Are there any positive female actresses in your position that you think are giving girls a positive image in the media?
N. Blonsky- Yes. I would hope that I am. I would hope I’m doing an okay job. I think Angelina Jolie because she doesn’t care what anybody says and that’s my type of person. I’ve had the honor and the pleasure of meeting her and she is just absolutely the most humble, wonderful woman. She’s so inspiring to me because the roles she plays are varied, and she’s incredible. She’s adopting children, and people are calling her crazy, and I commend her because this is what she really wants in her heart so she does it. That’s my main thing: follow your heart.
One of the most power things that I saw in the trailer, the promo, was that scene where you talk about that you might not want to change or lose weight or become someone else. So my question for you is that given though that the show’s premise is for the girls to see this weight-loss camp and lose weight; how much of you are you really going to be within your character allowed to rebel against that? And are there going to be stronger messages for girls rather than the weight-loss because we’ve been kind of been hitting on self acceptance, in anyway, are you, in your character, going to be able to share that message?
N. Blonsky- Yes. My character and I definitely have to do the exercises because we are at this fitness camp. But, I think, you’ll see that that my character really doesn’t conform to what all the other kids do. My character, even after she’s made fun of for days for wearing boys’ clothes, having blue hair and not wearing any makeup, she doesn’t care. She doesn’t change and put on girls clothing or put on lipstick. She says, “Well, you know what, I am who I am and if you don’t like it you can leave it.” And that’s what I love about her.
What is the type of language you use in the show for these sensitive subjects?
N. Blonsky- We use plus-sizes. We use Fitness Camp, stuff like that. We try to stay away from Fat Camps because nobody wants to be called the f word; it’s just not a nice word. I’ve been called it too much growing up so I’m not going to be called it now in my 20s.
Huge is all about being comfortable in your own skin and I was wondering at what age did that happen for you and what was the process of getting to that point like?
N. Blonsky- Well, I have to tell you, I totally give all of that credit to my parents. They raised me with the knowledge of ever since I was a little girl, growing up, you’re our beautiful little girl. They would call me that every single day. I would have to say growing up with that knowledge, it really helped. I’m going to be 22-years-old, I’m 21 right now and they still tell me every day, “You’re our beautiful little girl.” I never saw my weight as an issue until I got to school and kids started picking on me and I was like, why are kids picking on me? I didn’t understand it because I was told that I was beautiful at home.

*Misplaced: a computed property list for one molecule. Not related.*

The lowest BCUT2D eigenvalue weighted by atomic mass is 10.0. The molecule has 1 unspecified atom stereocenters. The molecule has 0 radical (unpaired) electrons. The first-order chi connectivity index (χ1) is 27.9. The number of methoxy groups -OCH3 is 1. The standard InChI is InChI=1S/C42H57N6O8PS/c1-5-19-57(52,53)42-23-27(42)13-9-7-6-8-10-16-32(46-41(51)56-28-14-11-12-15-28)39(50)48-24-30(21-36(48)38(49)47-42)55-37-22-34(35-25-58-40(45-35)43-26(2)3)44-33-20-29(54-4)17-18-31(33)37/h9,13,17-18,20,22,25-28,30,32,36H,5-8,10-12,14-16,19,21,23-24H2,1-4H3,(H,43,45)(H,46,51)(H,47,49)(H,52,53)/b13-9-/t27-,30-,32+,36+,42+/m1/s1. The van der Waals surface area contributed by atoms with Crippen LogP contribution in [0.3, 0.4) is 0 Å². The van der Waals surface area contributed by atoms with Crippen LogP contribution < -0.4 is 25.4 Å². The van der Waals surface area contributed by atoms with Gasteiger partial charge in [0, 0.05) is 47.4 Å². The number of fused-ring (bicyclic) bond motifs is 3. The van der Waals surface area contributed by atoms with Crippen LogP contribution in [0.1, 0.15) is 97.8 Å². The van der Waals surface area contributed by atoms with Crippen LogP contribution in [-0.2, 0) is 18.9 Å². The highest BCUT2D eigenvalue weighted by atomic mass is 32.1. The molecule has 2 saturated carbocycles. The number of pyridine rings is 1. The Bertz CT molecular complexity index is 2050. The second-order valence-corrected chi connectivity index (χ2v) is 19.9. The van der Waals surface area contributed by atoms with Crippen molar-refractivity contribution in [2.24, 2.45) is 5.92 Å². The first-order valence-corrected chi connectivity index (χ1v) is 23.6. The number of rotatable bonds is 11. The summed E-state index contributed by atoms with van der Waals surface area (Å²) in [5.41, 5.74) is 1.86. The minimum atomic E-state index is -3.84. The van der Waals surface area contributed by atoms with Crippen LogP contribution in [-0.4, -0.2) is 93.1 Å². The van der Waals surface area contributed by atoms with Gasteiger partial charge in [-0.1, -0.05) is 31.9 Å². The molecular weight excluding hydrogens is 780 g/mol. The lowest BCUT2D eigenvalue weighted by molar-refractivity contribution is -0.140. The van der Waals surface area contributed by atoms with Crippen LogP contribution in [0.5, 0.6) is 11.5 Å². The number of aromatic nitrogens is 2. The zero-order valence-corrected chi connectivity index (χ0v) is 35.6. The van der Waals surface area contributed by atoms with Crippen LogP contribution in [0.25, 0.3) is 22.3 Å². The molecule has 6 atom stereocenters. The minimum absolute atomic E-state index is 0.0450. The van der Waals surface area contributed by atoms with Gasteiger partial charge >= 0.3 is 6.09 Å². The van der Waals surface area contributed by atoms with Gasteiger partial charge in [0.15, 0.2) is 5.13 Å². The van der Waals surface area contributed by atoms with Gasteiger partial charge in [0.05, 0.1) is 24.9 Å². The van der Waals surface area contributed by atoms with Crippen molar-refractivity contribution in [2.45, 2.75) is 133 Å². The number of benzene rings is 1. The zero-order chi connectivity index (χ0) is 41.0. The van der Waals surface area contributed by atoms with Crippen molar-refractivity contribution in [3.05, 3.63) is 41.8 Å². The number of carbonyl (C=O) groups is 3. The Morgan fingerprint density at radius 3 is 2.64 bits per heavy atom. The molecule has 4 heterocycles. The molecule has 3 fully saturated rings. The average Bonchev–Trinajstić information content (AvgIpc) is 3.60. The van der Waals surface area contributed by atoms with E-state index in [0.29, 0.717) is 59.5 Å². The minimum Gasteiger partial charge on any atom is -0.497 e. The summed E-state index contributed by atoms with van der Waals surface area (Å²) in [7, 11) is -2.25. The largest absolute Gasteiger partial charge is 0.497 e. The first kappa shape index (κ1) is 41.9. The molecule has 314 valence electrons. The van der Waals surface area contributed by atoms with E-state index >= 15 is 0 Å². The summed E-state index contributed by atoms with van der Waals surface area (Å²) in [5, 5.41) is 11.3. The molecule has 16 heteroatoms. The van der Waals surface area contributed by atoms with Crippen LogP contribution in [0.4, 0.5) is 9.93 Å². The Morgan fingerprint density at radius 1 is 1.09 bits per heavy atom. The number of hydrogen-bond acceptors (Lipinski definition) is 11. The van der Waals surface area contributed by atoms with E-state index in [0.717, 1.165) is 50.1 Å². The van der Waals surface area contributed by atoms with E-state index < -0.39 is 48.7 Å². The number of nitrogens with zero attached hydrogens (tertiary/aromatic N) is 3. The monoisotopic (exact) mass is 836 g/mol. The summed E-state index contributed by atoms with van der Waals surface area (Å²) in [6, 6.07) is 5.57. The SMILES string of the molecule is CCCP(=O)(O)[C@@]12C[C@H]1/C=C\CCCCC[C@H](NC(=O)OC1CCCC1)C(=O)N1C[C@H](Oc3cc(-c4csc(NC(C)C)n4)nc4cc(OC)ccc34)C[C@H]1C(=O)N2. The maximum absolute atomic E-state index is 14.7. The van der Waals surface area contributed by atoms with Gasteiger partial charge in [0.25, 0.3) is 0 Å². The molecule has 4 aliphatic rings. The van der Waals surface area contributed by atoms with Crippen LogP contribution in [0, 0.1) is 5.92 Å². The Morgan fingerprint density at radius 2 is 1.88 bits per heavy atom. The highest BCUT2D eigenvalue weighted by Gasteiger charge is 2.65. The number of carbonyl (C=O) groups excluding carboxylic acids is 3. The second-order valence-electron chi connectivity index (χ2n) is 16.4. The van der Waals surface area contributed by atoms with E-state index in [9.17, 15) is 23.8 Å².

My grandmother, God rest her soul, she said to me, and this is something that I’ll take with me forever. She said, “Nikki, kids make fun of you because they’re insecure with themselves.” I decided I came up with the notion, well, if it makes those kids feel better about themselves by making fun of me and I’m totally comfortable with myself than that’s my gift to them.
[Note from Me: As a parent, I think it’s really important that we instill this lesson into our daughters now. I always tell my daughter that she’s beautiful, smart, and funny. It’s so important to teach our children that they are important and wonderful just the way they are.]
How did you stay motivated to really make it in Hollywood and be successful when you knew that Hollywood is full of size two actresses?
N. Blonsky- Because, I think, at the end of the day talent will always prevail. I think most people will be remembered for what roles they played and how they played them and what personalities they had and what they were like, not what they looked like. And so I think that’s the mark you leave on Hollywood.